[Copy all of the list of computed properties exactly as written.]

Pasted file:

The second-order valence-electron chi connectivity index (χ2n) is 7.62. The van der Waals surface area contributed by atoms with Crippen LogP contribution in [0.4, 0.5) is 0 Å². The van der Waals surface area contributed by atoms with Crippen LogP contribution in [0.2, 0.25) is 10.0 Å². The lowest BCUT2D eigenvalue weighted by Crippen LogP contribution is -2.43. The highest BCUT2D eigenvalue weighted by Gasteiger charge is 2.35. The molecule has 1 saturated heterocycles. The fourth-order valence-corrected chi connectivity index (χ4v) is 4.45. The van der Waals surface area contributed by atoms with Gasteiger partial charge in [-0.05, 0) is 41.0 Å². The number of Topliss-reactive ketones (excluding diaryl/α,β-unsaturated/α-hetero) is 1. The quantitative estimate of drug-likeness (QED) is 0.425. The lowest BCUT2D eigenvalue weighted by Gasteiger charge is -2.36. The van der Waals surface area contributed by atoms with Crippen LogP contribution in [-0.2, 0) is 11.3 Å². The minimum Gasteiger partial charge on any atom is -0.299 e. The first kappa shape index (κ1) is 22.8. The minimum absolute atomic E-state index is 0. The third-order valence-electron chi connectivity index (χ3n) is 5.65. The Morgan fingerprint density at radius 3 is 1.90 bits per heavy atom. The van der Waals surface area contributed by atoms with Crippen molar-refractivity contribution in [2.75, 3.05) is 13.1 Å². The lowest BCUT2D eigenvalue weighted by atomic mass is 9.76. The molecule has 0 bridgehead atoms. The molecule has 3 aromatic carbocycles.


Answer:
The second-order valence-electron chi connectivity index (χ2n) is 7.62. The van der Waals surface area contributed by atoms with Crippen LogP contribution in [0.4, 0.5) is 0 Å². The van der Waals surface area contributed by atoms with Crippen LogP contribution in [0.2, 0.25) is 10.0 Å². The lowest BCUT2D eigenvalue weighted by Crippen LogP contribution is -2.43. The highest BCUT2D eigenvalue weighted by Gasteiger charge is 2.35. The molecule has 1 saturated heterocycles. The fourth-order valence-corrected chi connectivity index (χ4v) is 4.45. The van der Waals surface area contributed by atoms with Gasteiger partial charge in [-0.05, 0) is 41.0 Å². The number of Topliss-reactive ketones (excluding diaryl/α,β-unsaturated/α-hetero) is 1. The quantitative estimate of drug-likeness (QED) is 0.425. The lowest BCUT2D eigenvalue weighted by Gasteiger charge is -2.36. The van der Waals surface area contributed by atoms with Crippen LogP contribution in [-0.2, 0) is 11.3 Å². The minimum Gasteiger partial charge on any atom is -0.299 e. The first kappa shape index (κ1) is 22.8. The minimum absolute atomic E-state index is 0. The third-order valence-electron chi connectivity index (χ3n) is 5.65. The Morgan fingerprint density at radius 3 is 1.90 bits per heavy atom. The van der Waals surface area contributed by atoms with Crippen molar-refractivity contribution in [2.75, 3.05) is 13.1 Å². The lowest BCUT2D eigenvalue weighted by atomic mass is 9.76. The molecule has 0 bridgehead atoms. The molecule has 3 aromatic carbocycles.